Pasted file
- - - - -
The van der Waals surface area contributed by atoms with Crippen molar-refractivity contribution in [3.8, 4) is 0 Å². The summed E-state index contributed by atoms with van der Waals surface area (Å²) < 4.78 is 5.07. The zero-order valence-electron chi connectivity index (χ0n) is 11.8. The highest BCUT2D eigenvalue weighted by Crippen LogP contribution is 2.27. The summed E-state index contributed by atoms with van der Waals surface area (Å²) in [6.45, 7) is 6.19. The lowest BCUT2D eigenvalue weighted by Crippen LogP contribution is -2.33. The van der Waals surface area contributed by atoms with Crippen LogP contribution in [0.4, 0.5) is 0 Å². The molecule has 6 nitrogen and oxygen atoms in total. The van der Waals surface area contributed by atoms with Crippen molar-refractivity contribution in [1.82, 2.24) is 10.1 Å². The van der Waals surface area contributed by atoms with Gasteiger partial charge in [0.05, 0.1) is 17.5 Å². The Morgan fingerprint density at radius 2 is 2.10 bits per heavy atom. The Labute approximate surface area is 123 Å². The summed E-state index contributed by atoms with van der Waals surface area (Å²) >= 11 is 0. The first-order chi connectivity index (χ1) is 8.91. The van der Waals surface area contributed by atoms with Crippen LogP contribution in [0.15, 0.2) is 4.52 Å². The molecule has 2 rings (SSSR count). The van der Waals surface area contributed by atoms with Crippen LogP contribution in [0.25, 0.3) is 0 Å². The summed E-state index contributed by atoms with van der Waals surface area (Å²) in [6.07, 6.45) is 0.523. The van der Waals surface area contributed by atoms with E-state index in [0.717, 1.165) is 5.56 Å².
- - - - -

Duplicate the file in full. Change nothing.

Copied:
The van der Waals surface area contributed by atoms with Crippen molar-refractivity contribution in [3.8, 4) is 0 Å². The summed E-state index contributed by atoms with van der Waals surface area (Å²) < 4.78 is 5.07. The zero-order valence-electron chi connectivity index (χ0n) is 11.8. The highest BCUT2D eigenvalue weighted by Crippen LogP contribution is 2.27. The summed E-state index contributed by atoms with van der Waals surface area (Å²) in [6.45, 7) is 6.19. The lowest BCUT2D eigenvalue weighted by Crippen LogP contribution is -2.33. The van der Waals surface area contributed by atoms with Crippen LogP contribution in [0.4, 0.5) is 0 Å². The molecule has 6 nitrogen and oxygen atoms in total. The van der Waals surface area contributed by atoms with Crippen molar-refractivity contribution in [1.82, 2.24) is 10.1 Å². The van der Waals surface area contributed by atoms with Gasteiger partial charge in [0.05, 0.1) is 17.5 Å². The Morgan fingerprint density at radius 2 is 2.10 bits per heavy atom. The Labute approximate surface area is 123 Å². The summed E-state index contributed by atoms with van der Waals surface area (Å²) >= 11 is 0. The first-order chi connectivity index (χ1) is 8.91. The van der Waals surface area contributed by atoms with Crippen LogP contribution in [0.15, 0.2) is 4.52 Å². The molecule has 2 rings (SSSR count). The van der Waals surface area contributed by atoms with Crippen LogP contribution in [0.25, 0.3) is 0 Å². The summed E-state index contributed by atoms with van der Waals surface area (Å²) in [6.07, 6.45) is 0.523. The van der Waals surface area contributed by atoms with E-state index in [0.717, 1.165) is 5.56 Å².